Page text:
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Enter an Underrated Gem in Corridor of Mirrors

Have you dipped your toes into Tubi? It’s a free app (with ads) for your smart TV that includes wonderfully obscure British films of the 1940s and ’50s from the Cohen Media Collection. So, when Phuong Le in The Guardian UK highlights a film you’ve never heard of called “Corridor of Mirrors” (1948)—containing one of the greatest British film performances by an actress you’ve also never heard of, Edana Romney—it’s Tubi to the rescue.

Let me point you toward this dreamy film about obsession with the past and the Borgias’ Italian Renaissance. “Corridor of Mirrors” is an exquisite, dark, and modern fairy tale that follows Mifanwy (the name is Welsh), a rather louche young woman who may be under a sinister spell. She accompanies Paul Mangin (Eric Portman) to a massive gloomy mansion in the heart of London in a horse-drawn cab. He’s a creepy aesthete who fancies himself a reincarnated Italian nobleman and wants the sensual Mifanwy to join him in his twisted fantasy. Down a mirrored hallway, surely heavily perfumed, meticulously reproduced 17th-century costumes beckon from behind a series of mirrored doors for a costume ball that never ends. Do Mifanwy and Paul have a sexual relationship, or is he gay? Thanks to mid-century censorship, you are left to decide for yourself.

Andre Thomas' gorgeous cinematography reveals the film’s sumptuous costumes and elaborate decor within glistening shadows. The gowns, “which appeal to the ten-year-old girl within every female viewer,” wrote Imogen Sara Smith for Criterion, were designed by Owen Hyde-Clark and constructed by French couturier Maggy Rouff. Evocative music by George Auric, who scored Cocteau’s “La Belle et La Bête,” conjures a bewitching atmosphere, although, surprisingly, it is directed by future “Dr. No” director Terence Young in his debut. A nightclub table with Mifanwy and fellow revelers provides a brief glimpse of an impossibly young Christopher Lee in his first film, sitting with Lois Maxwell (the future Miss Moneypenny).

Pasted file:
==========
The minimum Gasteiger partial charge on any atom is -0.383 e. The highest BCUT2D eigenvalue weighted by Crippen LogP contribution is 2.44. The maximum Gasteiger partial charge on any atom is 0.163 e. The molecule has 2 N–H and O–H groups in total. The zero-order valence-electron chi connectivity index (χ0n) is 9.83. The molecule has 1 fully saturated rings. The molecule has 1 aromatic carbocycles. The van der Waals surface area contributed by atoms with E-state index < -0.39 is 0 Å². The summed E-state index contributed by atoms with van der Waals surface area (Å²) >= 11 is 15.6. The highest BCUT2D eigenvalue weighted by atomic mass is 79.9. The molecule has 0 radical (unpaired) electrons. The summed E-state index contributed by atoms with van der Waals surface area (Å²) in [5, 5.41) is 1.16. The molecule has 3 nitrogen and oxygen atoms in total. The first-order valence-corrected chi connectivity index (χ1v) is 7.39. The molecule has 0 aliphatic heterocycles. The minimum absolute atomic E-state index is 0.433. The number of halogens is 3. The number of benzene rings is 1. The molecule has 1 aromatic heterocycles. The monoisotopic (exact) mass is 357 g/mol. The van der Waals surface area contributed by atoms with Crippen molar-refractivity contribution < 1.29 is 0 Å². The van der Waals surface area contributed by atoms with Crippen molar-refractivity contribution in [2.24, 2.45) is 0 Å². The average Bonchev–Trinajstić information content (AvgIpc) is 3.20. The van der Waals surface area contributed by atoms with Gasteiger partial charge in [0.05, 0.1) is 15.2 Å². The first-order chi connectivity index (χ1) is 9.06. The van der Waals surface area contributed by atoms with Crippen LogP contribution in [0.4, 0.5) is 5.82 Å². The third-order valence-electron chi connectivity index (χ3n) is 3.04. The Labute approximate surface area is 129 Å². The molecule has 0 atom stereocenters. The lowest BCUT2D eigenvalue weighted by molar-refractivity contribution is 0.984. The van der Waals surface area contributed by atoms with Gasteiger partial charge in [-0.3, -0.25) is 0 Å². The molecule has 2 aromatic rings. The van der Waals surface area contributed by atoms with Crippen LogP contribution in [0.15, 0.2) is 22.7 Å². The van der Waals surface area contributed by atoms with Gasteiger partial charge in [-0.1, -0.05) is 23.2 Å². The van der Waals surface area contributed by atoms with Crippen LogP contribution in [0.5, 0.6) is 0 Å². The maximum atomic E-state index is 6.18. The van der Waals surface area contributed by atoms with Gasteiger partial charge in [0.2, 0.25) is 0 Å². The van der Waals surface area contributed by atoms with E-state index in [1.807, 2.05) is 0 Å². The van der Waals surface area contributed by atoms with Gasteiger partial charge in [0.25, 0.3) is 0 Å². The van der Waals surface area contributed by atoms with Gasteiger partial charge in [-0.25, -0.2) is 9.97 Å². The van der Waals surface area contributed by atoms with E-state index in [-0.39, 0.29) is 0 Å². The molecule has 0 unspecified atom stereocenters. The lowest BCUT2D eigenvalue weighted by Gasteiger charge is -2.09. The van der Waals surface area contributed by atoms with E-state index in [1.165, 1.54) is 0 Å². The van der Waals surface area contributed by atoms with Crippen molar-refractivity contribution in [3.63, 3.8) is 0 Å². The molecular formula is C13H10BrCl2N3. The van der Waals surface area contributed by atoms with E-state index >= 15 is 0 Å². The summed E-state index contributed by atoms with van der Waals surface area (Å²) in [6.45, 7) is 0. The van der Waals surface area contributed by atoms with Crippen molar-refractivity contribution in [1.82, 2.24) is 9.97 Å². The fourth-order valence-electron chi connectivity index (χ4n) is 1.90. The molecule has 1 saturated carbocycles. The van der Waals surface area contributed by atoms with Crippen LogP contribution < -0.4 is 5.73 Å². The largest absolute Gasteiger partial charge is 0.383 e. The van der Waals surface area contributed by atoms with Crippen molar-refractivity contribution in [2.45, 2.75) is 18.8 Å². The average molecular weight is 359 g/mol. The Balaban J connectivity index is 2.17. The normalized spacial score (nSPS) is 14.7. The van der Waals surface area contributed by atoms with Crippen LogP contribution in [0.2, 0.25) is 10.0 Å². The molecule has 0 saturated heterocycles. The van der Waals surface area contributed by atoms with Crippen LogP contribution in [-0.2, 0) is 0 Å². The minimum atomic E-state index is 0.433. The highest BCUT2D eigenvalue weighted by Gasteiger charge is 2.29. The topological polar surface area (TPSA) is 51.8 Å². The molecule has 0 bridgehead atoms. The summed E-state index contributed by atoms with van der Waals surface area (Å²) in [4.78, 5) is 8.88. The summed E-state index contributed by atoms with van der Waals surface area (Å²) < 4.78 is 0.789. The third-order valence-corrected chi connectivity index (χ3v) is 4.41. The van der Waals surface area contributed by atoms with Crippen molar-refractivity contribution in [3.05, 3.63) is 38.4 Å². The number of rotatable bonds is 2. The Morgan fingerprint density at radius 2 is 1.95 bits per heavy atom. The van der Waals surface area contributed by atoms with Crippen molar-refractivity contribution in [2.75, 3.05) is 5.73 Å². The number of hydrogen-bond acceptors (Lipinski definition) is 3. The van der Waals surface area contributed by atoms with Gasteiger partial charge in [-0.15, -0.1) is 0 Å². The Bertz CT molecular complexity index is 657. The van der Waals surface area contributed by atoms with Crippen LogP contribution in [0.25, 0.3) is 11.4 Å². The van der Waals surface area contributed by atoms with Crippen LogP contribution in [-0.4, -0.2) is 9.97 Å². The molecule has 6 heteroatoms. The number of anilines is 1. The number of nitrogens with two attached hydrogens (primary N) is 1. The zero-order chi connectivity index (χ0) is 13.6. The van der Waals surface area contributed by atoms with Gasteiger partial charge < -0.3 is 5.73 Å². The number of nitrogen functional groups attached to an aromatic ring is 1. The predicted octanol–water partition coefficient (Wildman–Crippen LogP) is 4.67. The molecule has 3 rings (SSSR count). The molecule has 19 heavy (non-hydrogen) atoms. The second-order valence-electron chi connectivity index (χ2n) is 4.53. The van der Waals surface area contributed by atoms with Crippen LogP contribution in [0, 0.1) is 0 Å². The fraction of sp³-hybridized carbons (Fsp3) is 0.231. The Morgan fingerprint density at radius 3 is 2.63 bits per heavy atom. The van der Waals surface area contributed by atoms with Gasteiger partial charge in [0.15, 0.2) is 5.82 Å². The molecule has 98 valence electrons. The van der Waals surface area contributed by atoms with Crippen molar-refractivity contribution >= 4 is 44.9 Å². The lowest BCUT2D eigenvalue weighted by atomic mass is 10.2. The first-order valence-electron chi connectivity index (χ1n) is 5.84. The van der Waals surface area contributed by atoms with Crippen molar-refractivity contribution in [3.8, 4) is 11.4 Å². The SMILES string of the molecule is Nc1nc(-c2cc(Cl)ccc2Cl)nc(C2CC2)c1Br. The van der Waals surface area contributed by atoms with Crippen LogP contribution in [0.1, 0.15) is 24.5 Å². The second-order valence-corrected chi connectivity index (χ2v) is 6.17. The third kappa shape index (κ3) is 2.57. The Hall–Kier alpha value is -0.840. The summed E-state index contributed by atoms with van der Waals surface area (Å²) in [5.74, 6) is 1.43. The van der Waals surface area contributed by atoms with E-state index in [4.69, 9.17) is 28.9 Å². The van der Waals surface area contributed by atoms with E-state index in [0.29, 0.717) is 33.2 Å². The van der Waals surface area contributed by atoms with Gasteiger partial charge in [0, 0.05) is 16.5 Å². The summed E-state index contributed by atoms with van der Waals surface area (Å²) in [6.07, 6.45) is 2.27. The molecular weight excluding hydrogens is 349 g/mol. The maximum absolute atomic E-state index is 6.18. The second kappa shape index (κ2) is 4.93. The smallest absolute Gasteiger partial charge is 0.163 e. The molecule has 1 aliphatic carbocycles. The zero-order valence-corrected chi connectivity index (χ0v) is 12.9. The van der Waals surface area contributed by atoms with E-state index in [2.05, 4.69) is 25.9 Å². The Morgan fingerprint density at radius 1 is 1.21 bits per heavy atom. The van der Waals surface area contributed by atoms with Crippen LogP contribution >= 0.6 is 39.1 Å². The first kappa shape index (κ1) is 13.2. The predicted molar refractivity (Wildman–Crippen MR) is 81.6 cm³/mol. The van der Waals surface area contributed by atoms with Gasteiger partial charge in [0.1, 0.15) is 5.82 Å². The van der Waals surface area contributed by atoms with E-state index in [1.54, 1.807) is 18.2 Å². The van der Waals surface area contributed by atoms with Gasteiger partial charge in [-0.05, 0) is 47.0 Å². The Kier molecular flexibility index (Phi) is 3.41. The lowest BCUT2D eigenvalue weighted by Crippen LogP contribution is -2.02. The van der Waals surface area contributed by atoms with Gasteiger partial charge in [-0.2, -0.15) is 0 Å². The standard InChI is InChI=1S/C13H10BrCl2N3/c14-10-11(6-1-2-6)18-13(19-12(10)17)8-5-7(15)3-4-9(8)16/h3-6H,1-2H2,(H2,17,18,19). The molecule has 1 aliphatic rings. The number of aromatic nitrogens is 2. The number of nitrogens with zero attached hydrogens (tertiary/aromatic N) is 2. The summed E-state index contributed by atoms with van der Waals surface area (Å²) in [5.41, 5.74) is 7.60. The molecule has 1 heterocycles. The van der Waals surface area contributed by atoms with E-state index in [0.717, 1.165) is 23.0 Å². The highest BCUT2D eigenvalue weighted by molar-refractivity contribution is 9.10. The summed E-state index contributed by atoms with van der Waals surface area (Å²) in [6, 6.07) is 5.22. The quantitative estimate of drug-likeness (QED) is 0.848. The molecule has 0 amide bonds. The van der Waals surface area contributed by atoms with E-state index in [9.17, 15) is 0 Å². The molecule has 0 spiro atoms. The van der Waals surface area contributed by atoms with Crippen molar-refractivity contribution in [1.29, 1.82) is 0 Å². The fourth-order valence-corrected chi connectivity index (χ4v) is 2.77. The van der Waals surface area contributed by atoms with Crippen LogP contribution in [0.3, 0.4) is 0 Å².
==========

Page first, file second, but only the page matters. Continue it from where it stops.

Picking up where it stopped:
Edana Romay, the leading actress, crafted the part of Mifanwy for herself, collaborating on the screenplay with coproducer Rudolph Cartier, adapting a novel by Chris Massey. She moves through the film almost like a somnambulist, her somewhat-limited acting ability contributing to the dream-like atmosphere, as she is closely surveilled by a secretive woman and a fluffy white cat.

Smith, writing for the Criterion website, points out that after a war, there is such a yearning to connect with the dead that spiritualism has a brief cultural surge, and the dead certainly seem like they might walk the “Corridor of Mirrors.” But the post-war era also brings the shared experience of those women who married in haste before their husbands shipped off and find themselves coupled to virtual strangers, either because of brief acquaintance before matrimony or the brutality of war and resulting PTSD of their spouses. The film asks how much you need to know about the object of your romantic madness. Paul certainly knows nothing or cares anything about Mifanwy other than that her appearance matches a treasured portrait in his possession.

“In projecting the slow abandonment of one’s identity, her third and final performance on the big screen evokes the pleasure—and the terror of romantic submission,” Smith says. Mifanwy is a princess who, unlike Cinderella, who waits for a prince, or Snow White or Sleeping Beauty immobile without the touch of a man’s lips, must break her own spell. The film's Gothic mood belongs to a category without a lot of others, but it does evoke both “Vertigo” (1958) and the creepy “Secret Beyond the Door” (1947), the latter in which a young bride discovers her husband collects entire rooms where murders have been committed.

Tubi allows access to, among other things, some great British films of the 1940s and ’50s from the Cohen Media Collection, which have become my new obsession. It has ads, although they are infrequent and thoughtfully placed, and it allows you to watch not just “Corridor of Mirrors” but also “Cast a Dark Shadow” (1955) with a feral young Dirk Bogarde as a “merry widow murderer” undone by his choice of victim, and “Obsession,” also known as “The Hidden Room” (1949) in which a betrayed husband holds his wife’s lover (and her adorable dog) prisoner in some war rubble until he can commit the perfect crime. You’ll have to rent “Madeleine” (1950) with Ann Todd in the title role on Amazon Prime, but this is another intriguing British film of the era—a sexy and tantalizing true crime mystery of the 1860s. Classic film lovers relish rewatches of their favorites, but there is a special pleasure in discovering a new gateway for swooning. 

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